Getting Ready for the Next Quake

For us East Coasters, our recent experience with an earthquake was an unusual one. Of course, they’re comparatively rare here and not as strong as the ones that plague the West Coast, but it still makes you think about what would happen to your house (and you) if a really big one hit. What about my house? Even aside from how it would stand up structurally, I’ve got a lot of books and bookcases – maybe an avalanche waiting to happen. Then there are the china cabinets – it really wouldn’t do to have grandma’s best strewn across the room in shards, would it?

When I start thinking about stuff like this, my natural inclination is to find a book. For example, there’s Homebuilders’ Guide to Earthquake-Resistant Design and Construction, a Federal Emergency Management Agency (FEMA) publication that’s been around for years. It’s for homebuilders, but also for homeowners who want some good information about safe homes and how some things can be made safer. It’s based on the International Residential Code (IRC) and explains the basic principles of earthquake-resistant design and what it calls “above-code” measures that can further reduce the amount of damage from an earthquake. I like the idea of guidelines that not only meet but exceed the standards, especially when they can affect safety.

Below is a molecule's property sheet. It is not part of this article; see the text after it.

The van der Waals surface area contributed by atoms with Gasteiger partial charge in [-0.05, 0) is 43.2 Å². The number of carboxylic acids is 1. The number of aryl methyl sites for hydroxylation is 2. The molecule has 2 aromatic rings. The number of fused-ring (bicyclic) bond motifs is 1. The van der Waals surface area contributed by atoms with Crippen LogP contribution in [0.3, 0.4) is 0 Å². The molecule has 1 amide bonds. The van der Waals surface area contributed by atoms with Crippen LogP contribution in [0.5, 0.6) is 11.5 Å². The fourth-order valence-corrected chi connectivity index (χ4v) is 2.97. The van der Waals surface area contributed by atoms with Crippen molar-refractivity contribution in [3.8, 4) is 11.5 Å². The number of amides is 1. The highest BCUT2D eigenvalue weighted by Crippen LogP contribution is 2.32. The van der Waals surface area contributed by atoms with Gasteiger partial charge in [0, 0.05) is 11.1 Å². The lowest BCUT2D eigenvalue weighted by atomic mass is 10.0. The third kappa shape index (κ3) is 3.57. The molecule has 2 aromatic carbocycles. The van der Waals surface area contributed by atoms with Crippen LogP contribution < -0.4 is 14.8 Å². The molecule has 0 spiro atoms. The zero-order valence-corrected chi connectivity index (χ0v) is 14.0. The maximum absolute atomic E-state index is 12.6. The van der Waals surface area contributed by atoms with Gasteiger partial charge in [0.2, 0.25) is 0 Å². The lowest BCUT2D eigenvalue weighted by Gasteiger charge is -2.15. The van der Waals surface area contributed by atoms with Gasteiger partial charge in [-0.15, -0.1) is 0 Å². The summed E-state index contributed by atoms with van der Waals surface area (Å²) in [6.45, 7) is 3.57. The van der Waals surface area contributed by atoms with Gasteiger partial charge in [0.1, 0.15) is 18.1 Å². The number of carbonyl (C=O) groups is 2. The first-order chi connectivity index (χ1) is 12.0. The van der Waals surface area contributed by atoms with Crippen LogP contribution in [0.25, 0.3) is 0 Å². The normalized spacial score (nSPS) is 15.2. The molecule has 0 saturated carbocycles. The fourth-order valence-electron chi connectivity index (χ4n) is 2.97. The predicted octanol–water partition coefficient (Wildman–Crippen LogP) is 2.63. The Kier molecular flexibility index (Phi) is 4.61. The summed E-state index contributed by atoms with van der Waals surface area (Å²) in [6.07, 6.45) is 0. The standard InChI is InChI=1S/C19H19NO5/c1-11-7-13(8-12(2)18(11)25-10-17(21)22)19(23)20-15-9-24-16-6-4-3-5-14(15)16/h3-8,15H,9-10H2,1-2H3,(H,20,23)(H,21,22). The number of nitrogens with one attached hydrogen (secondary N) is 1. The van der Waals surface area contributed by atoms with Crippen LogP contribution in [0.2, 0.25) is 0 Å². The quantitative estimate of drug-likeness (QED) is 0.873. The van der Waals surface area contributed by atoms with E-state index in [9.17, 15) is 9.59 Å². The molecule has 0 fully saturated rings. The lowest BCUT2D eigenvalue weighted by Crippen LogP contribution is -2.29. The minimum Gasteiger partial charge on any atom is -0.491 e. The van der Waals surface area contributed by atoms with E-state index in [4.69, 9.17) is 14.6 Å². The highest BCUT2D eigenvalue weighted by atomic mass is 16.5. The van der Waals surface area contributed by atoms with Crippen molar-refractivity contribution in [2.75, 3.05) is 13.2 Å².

I must admit, though, that I’m not a Mr. Fix-it type. If I were to do an addition to my house, I couldn’t do what this book says needs to be done, but it at least tells me the things to ask a contractor about. Chapter 8, “Anchorage of Home Contents,” is different. It explains how to put locks on cabinets, anchor a PC, and other simple fixes that I can understand – and even do myself. There’s no question but that experiencing an earthquake concentrates the mind powerfully on such things!

Homebuilders’ Guide to Earthquake-Resistant Design and Construction is a useful and reliable guide to building and maintaining a house that can cope with earthquakes. You can look through it here, get a copy for home reference here, or find it in a library.

4 Responses to Getting Ready for the Next Quake

  1. Merlyn says:

    Hey there! I could have sworn I’ve been to this blog before but after browsing through some of the post I realized it’s new to me. Nonetheless, I’m definitely delighted I found it and I’ll be book-marking and checking back frequently!

    Like

  2. Cora Jacobson says:

    How much of this is due to frakking (Gas drilling)
    etc.

    Like

  3. Jared W. Jarvi says:

    Thanks for the info, I just Spent 5 days going over an 80 year old home. Examined the foundation and timbers. Good news the home is made from thick old growth timber and should do well in a quake. Your timing is right on.

    Like

  4. victor says:

    siempre estaremos a tiempo de corregir y/o implementar lo necesario.
    victor ordoñez

    Like

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